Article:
This year’s Mardi Gras is an important milestone which enables the LGBTQI community to measure how far it has come, and also how far it has to go. Lachlan Colquhoun reports.

Terese Casu admits that in planning for Mardi Gras this year, organisers had a Plan A and a Plan B, dependent on the outcome of the Marriage Equality Plebiscite.

The Mardi Gras chief executive said that in the event of a successful “No” vote, the whole mood and tenor of the parade would have been very different.

“There was one plan without cake, and one with cake,” she said.

“It would have certainly been a stronger, and angrier, political message if the ‘No’ vote had succeeded.”

With ‘Yes’ triumphant and marriage equality now a legislative reality, the mood was lifted and the parade plans changed for the better.

“Many people changed their floats accordingly,” said Casu.

“We had marriage floats, and there were Indian Bollywood themed floats which were wedding based.”

“Yes we have marriage equality but there are so many things yet to achieve. Let’s celebrate what we have but let’s not stand still.”

– Terese Casu

 

The fact that Plan A (based on a ‘Yes’ victory) triumphed over Plan B plays into the theme of ‘Evolution’ which marked the 40th anniversary of Mardi Gras.

It enabled the LGBTQI community to assess the progress made since the first event in 1978, which culminated in arrests and police action and prompted an official apology two years ago.

Not that Terese Casu believes the struggle for social justice is over. Far from it.

“Yes we have marriage equality but there are so many things yet to achieve,” she says.

“Sure, let’s celebrate what we have but let’s not stand still. There are still a lot of people in community who haven’t experienced equality and may not, and of course marriage is not an issue for everyone.”

So how does she think Mardi Gras will celebrate its half century, in ten years time.

“I think it will be all about family by then,” she says.

“The Rainbow Families event has been part of Mardi Gras for a few years now, and in ten years time I see a much greater family orientation as more children come into community.”

One key event in Mardi Gras this year was the Museum of Love & Protest exhibition at the National Art School, which ran up until March 4.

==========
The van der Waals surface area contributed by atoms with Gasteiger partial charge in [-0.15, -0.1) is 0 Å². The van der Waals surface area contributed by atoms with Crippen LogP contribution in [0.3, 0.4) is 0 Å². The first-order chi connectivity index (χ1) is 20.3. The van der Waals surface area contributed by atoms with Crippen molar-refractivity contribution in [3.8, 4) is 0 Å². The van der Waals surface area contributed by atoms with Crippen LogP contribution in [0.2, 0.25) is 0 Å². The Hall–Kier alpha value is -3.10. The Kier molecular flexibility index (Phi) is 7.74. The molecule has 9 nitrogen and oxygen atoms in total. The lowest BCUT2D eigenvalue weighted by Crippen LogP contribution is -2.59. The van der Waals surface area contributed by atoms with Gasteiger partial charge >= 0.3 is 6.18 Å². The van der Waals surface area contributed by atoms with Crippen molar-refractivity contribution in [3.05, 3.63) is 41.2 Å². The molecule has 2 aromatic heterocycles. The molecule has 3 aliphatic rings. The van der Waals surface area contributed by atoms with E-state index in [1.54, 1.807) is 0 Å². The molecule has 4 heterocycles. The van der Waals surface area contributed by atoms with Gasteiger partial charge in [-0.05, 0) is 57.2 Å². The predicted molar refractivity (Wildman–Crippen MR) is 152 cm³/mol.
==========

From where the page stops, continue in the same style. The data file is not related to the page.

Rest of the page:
The exhibition was a pilot for what a permanent museum for Mardi Gras might look like, if one were ever to be created.

It took a historical and archival look at the 40 year history of Mardi Gras through a unique collection of objects, from posters and photographs through to party dresses.

There was also a replica of the famous Captain Cook costume which Malcolm Cole wore in the 1988 Mardi Gras parade, combining a protest for gay rights with indigenous outrage at the Bicentennial Celebrations.

The exhibition was an important part of honouring the spirit of the “78ers” whose original spirit of defiance helped create the event.

“Love and protest were part of the original day in 1978, the day had both,” says Susan Charlton, the exhibition’s curator.

“The two things have always existed as part of Mardi Gras and there is always part and protest going on together.”

Charlton says curating the exhibition was like “being invited to do a float for Mardi Gras about 40 years of history.”

“It was also a way of honouring the people who have been collecting this material,” says Charlton.

“I’ve visited so many people with rooms in their house where if you open the door all these amazing dresses pop out, so I’ve been looking at decades of posters, videos and DVDs and lanyards from all the parties.

“Its like a gift from the community and one that has gone back to the community.”

Let’s hope that from this exhibition a more permanent fixture of remembrance and celebration of Mardi Gras might come to fruition.

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